US Holiday jewelry sales expected to skyrocket

According to Mastercard SpendingPulse, US jewelers can expect revenue from jewelry sales in the US between November 1 and December 24 will grow 59% compared to the same period last year.

17 september 2021

Australia becomes world’s biggest producer of gold for first time

Australia has become the world’s biggest producer of gold for the first time, having played second fiddle to China for the last decade. Australia unearthed 157 tons of gold in the first half of the year, pipping China by four tonnes.

17 september 2021

Nigerian minister mulls death penalty for gold smuggling – report

Nigeria’s deputy minister in charge of mines and steel development has called for the death penalty for gold smuggling in the West African country.

17 september 2021

Gemfields back to black

Gemfields is expected to register a net profit after tax of $23.8-million in the first half of the year compared with the net loss after tax of $56.7-million, a year earlier. Earnings per share are expected to be 2 US cents from a loss per share of 4...

17 september 2021

Debmarine Namibia's new diamond recovery vessel to arrive in SA next week

Debmarine Namibia’s new N$7 billion diamond recovery vessel, Additional Mining Vessel #3 (AMV3), is expected to arrive in Cape Town, South Africa next week ahead of commissioning early next year.

17 september 2021

IDEX Online Research: The Jewelry Industry, a Long History

11 december 2009

Jewelry is not a fad product. Archeologists have solid proof that it has been around for at least 50 millennia – and some would now argue that jewelry has been around for at least 100,000 years, IDEX Online says.

In its earliest days, people wore jewelry to denote their social and cultural identities: wealth, power and privilege. Early jewelry also provided identification of gender, age and social class. After thousands of years, these same factors continue to drive demand for jewelry. The 2008-09 recession will not derail consumers’ cultural affinity for jewelry.

The U.S. Jewelry Market

Total U.S. jewelry and watch sales were $60.0 billion in 2008, down about 2.7 percent from 2007. Jewelry sales represent about 89 percent of total industry sales, and watch sales are 11 percent of industry revenues; this sales mix has shown little change over the past decade.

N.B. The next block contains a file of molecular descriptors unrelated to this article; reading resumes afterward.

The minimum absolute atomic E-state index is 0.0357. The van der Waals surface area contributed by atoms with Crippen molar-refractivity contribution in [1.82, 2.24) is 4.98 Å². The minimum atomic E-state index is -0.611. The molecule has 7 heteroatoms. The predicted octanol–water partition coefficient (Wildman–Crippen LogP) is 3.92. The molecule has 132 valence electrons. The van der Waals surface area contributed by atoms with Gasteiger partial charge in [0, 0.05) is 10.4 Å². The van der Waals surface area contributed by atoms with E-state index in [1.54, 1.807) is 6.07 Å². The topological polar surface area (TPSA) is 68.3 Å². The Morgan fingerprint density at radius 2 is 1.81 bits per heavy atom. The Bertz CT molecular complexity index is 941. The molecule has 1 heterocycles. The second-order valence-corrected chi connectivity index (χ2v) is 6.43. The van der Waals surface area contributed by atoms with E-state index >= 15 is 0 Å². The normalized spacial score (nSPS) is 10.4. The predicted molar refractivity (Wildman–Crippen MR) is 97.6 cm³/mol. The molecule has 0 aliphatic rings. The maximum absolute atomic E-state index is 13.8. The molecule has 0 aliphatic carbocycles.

In the recessionary economy of 2009, jewelry and watch sales are expected to be about $57.6 billion, down about 4 percent from 2008. Jewelry and watch sales during the November-December 2009 holiday selling season are expected to be about flat compared to the same two-month period last year.

The worldwide jewelry and watch market is estimated to be between $135 and $140 billion. The U.S. market represents just under 50 percent of the total global jewelry and watch market. By comparison, America’s Gross Domestic Product represents about 28 percent of global GDP, and the U.S. population is roughly 5 percent of the world’s total.

WHEN Jewelry Is Purchased

Jewelry retailing is primarily “event” driven – that is, seasonal events create spikes in consumer demand for jewelry. For example, the seasonal events of Christmas, Hanukkah and Kwanzaa create a retail sales surge for all retailers in November and December, with some impact in early January.

For jewelers, the holiday period of November and December is the most important selling season of the year. Jewelers generate just over 32 percent of their annual sales in the months of November and December. In contrast, other retailers – discounters, department stores, and some specialty merchants, for example – generate about 19 percent of their annual sales in this all-important two-month period.

WHAT Jewelry Is Purchased

Historically, more diamond jewelry is sold in November and December than at any other time of year; jewelers refer to strong diamond demand as their “white Christmas.” Diamond jewelry – necklaces, bracelets, rings – are particularly popular.

Further, while summer is the most popular time for weddings, nearly 20 percent of all brides become engaged in December, resulting in a surge of demand for engagement rings in the final months of the year. Mass market specialty jewelers generate up to 40 percent of their sales from bridal jewelry. 

WHERE Jewelry Is Purchased

Specialty jewelers – independents and chain merchants – generate almost half of all jewelry sales in the U.S. There are just fewer than 23,000 specialty jewelers in the U.S.; they operate about 27,000 stores nationwide.

Sterling Jewelers, which operates Kay Jewelers, Jared, and several regional brands, is the largest specialty jeweler in the U.S. (based on revenues), followed closely by Zale Corporation which operates Zale’s, Zale’s Outlet, Gordon’s, Piercing Pagoda, and Peoples / Mappins (Canada). The largest retailer of jewelry in the U.S. market is Wal-Mart.

In total, there are about 128,000 outlets for jewelry, including specialty jewelers, department stores, mass market merchants, discounters, and others.

Online jewelry sales are difficult to track. Online jewelry merchants – those who sell exclusively online – represent about two-thirds of the online jewelry market, while store-based jewelers’ online sales represent about one-third of the online market. Diamonds and diamond jewelry represent about 80 percent of the jewelry sold online. An estimated 6 percent of all jewelry sales are made online, as the table below illustrates.